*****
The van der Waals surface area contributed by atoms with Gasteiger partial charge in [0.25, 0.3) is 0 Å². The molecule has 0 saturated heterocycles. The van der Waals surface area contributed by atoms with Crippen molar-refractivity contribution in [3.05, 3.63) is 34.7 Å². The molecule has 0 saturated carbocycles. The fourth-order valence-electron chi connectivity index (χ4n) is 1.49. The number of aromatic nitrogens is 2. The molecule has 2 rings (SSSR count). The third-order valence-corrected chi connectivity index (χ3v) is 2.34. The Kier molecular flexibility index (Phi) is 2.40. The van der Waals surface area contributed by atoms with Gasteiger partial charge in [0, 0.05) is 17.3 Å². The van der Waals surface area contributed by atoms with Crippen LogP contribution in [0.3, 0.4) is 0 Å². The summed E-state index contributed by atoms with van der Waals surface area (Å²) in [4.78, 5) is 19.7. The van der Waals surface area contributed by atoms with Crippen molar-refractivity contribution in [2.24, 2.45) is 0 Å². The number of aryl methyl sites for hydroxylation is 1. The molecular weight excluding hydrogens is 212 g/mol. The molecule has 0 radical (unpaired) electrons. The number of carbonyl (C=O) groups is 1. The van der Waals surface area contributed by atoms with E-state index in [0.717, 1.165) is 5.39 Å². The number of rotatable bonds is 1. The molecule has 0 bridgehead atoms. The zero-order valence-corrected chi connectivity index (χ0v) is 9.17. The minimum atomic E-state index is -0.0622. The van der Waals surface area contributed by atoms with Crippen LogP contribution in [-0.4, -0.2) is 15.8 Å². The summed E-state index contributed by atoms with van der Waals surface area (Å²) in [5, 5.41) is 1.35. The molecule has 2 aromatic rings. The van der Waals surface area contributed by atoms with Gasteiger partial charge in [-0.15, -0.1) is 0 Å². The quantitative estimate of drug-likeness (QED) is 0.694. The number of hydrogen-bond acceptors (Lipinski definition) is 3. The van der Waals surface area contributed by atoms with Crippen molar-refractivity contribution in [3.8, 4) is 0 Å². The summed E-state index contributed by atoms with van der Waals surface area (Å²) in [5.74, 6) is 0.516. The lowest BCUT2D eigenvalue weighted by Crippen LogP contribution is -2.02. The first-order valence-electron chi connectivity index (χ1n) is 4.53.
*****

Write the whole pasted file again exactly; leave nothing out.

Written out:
The van der Waals surface area contributed by atoms with Gasteiger partial charge in [0.25, 0.3) is 0 Å². The molecule has 0 saturated heterocycles. The van der Waals surface area contributed by atoms with Crippen molar-refractivity contribution in [3.05, 3.63) is 34.7 Å². The molecule has 0 saturated carbocycles. The fourth-order valence-electron chi connectivity index (χ4n) is 1.49. The number of aromatic nitrogens is 2. The molecule has 2 rings (SSSR count). The third-order valence-corrected chi connectivity index (χ3v) is 2.34. The Kier molecular flexibility index (Phi) is 2.40. The van der Waals surface area contributed by atoms with Gasteiger partial charge in [0, 0.05) is 17.3 Å². The van der Waals surface area contributed by atoms with Crippen LogP contribution in [0.3, 0.4) is 0 Å². The summed E-state index contributed by atoms with van der Waals surface area (Å²) in [4.78, 5) is 19.7. The van der Waals surface area contributed by atoms with Crippen molar-refractivity contribution in [2.24, 2.45) is 0 Å². The number of aryl methyl sites for hydroxylation is 1. The molecular weight excluding hydrogens is 212 g/mol. The molecule has 0 radical (unpaired) electrons. The number of carbonyl (C=O) groups is 1. The van der Waals surface area contributed by atoms with E-state index in [0.717, 1.165) is 5.39 Å². The number of rotatable bonds is 1. The molecule has 0 bridgehead atoms. The zero-order valence-corrected chi connectivity index (χ0v) is 9.17. The minimum atomic E-state index is -0.0622. The van der Waals surface area contributed by atoms with Crippen LogP contribution in [-0.4, -0.2) is 15.8 Å². The summed E-state index contributed by atoms with van der Waals surface area (Å²) in [5, 5.41) is 1.35. The molecule has 2 aromatic rings. The van der Waals surface area contributed by atoms with Gasteiger partial charge in [-0.15, -0.1) is 0 Å². The quantitative estimate of drug-likeness (QED) is 0.694. The number of hydrogen-bond acceptors (Lipinski definition) is 3. The van der Waals surface area contributed by atoms with Crippen molar-refractivity contribution in [3.8, 4) is 0 Å². The summed E-state index contributed by atoms with van der Waals surface area (Å²) in [5.74, 6) is 0.516. The lowest BCUT2D eigenvalue weighted by Crippen LogP contribution is -2.02. The first-order valence-electron chi connectivity index (χ1n) is 4.53.